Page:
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Modern designs use boards to track different types of resources. Here, we will rather use this tag for an old-school type of boards that can be interpreted spatially. These boards show "where" something is and establish the possibilities of movement for game tokens, however, in music games quite often you will not use pawns or meeples to track the position, but remember it instead.

Aspect. Any quality of musical material.
Aleatoricism. Using chance in music-making.
Win condition. Same as victory condition.
Goals. In games, goals are usually established by rules and are the main factor that differentiates games from other types of play.
Karaoke. Singing with the accompaniment from a machine/video game. The most popular form of amateur music performance.
Spike. plays for the challenge
Johnny. plays for self-expression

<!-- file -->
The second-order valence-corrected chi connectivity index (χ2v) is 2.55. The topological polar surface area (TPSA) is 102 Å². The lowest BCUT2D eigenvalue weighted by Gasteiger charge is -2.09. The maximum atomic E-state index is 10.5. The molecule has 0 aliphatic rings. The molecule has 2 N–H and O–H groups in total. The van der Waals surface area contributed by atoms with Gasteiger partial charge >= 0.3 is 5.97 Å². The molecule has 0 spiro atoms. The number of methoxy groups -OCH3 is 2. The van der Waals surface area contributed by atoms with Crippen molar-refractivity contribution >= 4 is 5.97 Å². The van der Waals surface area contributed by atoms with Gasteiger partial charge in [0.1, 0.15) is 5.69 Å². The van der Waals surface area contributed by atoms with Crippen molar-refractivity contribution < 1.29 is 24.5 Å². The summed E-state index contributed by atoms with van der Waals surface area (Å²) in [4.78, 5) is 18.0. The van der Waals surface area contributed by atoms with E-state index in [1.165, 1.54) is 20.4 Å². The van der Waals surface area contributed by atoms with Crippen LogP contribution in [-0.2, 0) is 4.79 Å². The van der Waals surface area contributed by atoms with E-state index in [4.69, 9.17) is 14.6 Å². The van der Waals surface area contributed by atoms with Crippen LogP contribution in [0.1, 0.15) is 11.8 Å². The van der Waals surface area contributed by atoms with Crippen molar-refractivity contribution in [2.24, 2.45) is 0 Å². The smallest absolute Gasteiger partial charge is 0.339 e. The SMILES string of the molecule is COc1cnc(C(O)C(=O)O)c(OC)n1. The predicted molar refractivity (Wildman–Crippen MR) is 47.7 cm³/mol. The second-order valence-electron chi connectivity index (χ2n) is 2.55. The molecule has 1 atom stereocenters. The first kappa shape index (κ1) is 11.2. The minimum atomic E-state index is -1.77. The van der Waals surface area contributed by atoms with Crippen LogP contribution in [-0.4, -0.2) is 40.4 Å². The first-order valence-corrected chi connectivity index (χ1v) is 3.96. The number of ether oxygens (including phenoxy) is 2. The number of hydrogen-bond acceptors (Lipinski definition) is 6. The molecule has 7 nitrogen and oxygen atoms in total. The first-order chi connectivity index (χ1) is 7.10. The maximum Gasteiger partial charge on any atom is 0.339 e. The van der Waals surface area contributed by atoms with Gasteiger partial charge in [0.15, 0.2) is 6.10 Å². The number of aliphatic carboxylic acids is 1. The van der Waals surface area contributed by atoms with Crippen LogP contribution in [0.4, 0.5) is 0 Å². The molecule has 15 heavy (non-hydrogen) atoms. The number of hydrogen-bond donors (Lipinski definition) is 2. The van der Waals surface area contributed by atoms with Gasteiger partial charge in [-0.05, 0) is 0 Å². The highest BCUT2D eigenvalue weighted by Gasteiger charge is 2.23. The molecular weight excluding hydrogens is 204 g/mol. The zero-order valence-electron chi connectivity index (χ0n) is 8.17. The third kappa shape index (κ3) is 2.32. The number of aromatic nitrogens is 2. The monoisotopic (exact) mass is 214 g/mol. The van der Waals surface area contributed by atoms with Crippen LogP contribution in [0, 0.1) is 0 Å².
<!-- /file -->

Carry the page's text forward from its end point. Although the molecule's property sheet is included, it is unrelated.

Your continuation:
Timmy. plays for an unusual experience, see: psychographics
Quarterbacking issue. Same as leader problem

XP. "Experience points" that are gathered during the game to gain upgrades.
Rule Cards. Cards that provide instruction to players (usually in text).
Ad libitum. "As you like it", a score annotation that gives a level of freedom to the performer.
Segue. smooth transition
Dice. Throwable objects used for randomization.
Skill ceiling. see: Learning curve
Learning curve. Characterisation of progress of skill during the gaming experience.
RPG. Role-Playing Game, a game where main focus is assuming the role of a fictional character.
Prompter (role). Participant that gives signals to change music without deciding about the direction of that change.
Skill floor. Minimum skill required to play the game. See: Learning curve
Non-idiomatic music. The genre of "no genre", also known as free music.

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